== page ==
Since 1992, fitness trainer Dominic "Dom" Novak has put hundreds of clients through his four-week boot camp at his Peak Physique gym on Holly Hill Lane. And, like many of his clients, he found himself in excellent physical shape.
But something was missing.
With his gym humming successfully, his wife as part of his team and two happy, healthy young daughters, Novak, 48, was on a roll -- but the stress and anxiety were building up. "It's what happens to many people in my age bracket when you're married and have kids. Your life starts accelerating," Novak says. "We live in the times when it's all about 24/7. We all suffer from some level of fear, worry, stress and anxiety as I did my whole life."
Novak was poised, he says, to go the way of others he knows. "I was going to go on medication or go to someone for my stress," he says. Instead, however, he put himself through his own sort of boot camp -- a self-revelatory exercise that has changed his life. It was 178 weeks ago when he made a spiritual connection.
"I heard something my dad had said to me early on in my life," Novak says. "He'd grown up in an orphanage with religion and going to church. He said to me, `Son, God will always be there for you.' I turned to those words at the height of my stress, and I asked for God's help. I put myself in prayer the next day," Novak says. "I learned how to do diaphragmatic breathing. I learned how to meditate and to relax the stress. I read scripture, and then I began to declare who I would become."
There were three things he wanted to achieve, he says: "A personal relationship with God; to strengthen my character so I could withstand any obstacle that came my way and I wanted balance in my life." He wanted to be "a great dad, husband, trainer, motivator, author and mentor. "I wanted to try to be excellent in all aspects of life," he says.
He also wanted to share his experience, so he started writing.
"In 178 weeks, I wrote about how to combat stress and worry," he says.
The result of that writing is two new books from Novak, "H.E.A.L." (Author House, $23.99), which stands for Heal, Empower, Achieve and Learn, Live and Leave a Legacy" and "Empower30: The power is in you!" (which will be published in January).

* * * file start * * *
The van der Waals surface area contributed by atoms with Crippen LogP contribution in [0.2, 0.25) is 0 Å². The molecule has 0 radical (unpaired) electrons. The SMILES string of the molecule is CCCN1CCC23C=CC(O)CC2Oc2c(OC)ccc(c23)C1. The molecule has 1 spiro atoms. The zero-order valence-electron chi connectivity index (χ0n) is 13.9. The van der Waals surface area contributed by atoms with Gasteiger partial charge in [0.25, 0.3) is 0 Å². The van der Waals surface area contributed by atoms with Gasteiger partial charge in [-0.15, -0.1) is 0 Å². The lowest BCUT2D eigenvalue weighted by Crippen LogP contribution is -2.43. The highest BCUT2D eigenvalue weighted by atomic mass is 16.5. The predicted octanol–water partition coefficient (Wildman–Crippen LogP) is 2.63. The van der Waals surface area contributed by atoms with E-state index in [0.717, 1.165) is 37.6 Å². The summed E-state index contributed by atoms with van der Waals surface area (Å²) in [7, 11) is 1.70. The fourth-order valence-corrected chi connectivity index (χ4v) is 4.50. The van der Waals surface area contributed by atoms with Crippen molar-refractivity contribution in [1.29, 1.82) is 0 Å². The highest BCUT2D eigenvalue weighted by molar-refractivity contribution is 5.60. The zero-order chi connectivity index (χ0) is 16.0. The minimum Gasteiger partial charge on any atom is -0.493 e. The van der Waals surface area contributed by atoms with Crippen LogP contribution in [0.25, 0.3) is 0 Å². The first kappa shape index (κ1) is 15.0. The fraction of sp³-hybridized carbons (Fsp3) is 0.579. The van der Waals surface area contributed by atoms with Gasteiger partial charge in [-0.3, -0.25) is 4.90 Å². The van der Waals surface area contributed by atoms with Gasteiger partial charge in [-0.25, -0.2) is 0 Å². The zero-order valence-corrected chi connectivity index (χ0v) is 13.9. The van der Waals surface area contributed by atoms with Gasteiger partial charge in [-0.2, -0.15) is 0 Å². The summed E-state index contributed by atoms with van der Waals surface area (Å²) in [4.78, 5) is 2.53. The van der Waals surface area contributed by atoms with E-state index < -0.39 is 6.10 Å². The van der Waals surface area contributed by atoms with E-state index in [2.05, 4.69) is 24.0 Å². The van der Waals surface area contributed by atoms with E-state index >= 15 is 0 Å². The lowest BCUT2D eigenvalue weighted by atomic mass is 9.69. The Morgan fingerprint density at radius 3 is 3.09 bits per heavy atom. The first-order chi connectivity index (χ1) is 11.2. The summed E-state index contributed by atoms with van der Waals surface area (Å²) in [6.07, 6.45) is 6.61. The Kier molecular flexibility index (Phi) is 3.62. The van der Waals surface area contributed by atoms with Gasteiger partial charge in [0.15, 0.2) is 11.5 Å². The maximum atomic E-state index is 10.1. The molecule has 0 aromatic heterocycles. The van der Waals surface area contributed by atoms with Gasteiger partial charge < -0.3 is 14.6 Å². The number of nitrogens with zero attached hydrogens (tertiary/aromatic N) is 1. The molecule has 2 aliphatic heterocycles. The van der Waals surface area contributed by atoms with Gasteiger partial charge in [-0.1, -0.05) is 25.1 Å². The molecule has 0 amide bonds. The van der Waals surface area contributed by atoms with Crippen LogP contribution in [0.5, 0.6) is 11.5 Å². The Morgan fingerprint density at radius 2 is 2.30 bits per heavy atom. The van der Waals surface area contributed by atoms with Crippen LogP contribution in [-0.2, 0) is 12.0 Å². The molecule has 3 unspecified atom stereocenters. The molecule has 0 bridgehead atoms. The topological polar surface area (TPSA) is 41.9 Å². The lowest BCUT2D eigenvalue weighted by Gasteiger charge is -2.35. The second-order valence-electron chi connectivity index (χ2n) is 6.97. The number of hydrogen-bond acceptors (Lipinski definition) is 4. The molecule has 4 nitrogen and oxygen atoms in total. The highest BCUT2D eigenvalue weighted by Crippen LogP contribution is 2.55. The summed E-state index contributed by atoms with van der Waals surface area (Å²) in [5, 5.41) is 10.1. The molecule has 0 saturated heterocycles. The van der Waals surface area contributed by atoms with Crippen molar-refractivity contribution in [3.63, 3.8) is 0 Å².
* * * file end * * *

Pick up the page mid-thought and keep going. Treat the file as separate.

"These books, have given me the opportunity to explore being a father and a good husband, " says Novak. "I have more balance in my life and much more focus. Before that, I couldn't get out of my own way. I've learned how important quiet time and prayer is on a daily basis. I'm stronger than I've ever been in my life. I'm a different person."
The book is targeted to 30- to 50-year-olds, to challenge readers to have an introspective view of their lives and how they can improve upon them.
He describes the four-week program detailed in his books as a continuum, "of repent, renew, reinvigorate, rejoice, strength, courage, calmness, peace." "To go through that continuum, you have to go through the steps to peace," he says. He adds, "I think people would sacrifice a little less money to have peace in their life, and I have found it."
The first book, "H.E.A.L.," he describes as autobiographical. "It's about learning about myself, what my weaknesses were and coming up with solutions to those weaknesses with prayer and meditations and self-declarations as catalysts to the solutions. I state how I am so people can identify with me," he says.
"H.E.A.L. helps us develop a tremendous de-stressing technique with diaphragm breathing to allow us to not let stress permeate our being (and keeps us youthful in appearance as we age); it allows us to develop our inner character to withstand any obstacles that come our way and develops our faith in God and our belief in our self."
"Empower30," he says, is "all about understanding the powers in us."
"We have the power in us to live the life we want to live." He describes "Empower30" as a boot camp. "It's a practical step-by-step application with daily discipline to strengthen the mind, body and spirit."
Novak begins his boot camp primer with counsel on nutrition; he professes "frequency of meals and low volume of food," with an accent on protein. "Your body gets energy from protein," he says.
Novak is aware of the misconceptions people have about getting fit. "People want a start and finish to fitness," he says. "But whenever you do that, it's going to be incomplete. Fitness is about the ongoing discipline you provide and what you'll get out of it. Creating that discipline and sustaining it is a continuum."
Dominic Novak will speak about his book "H.E.A.L." at Greenwich Library on Dec. 11 from 7 to 8 p.m., and on Dec. 15 at the Fairway Market in Stamford from 11 a.m. to 1 p.m. For more information, visit www.peakphysique.biz, call 203-625-9595 or email DN565@aol.com.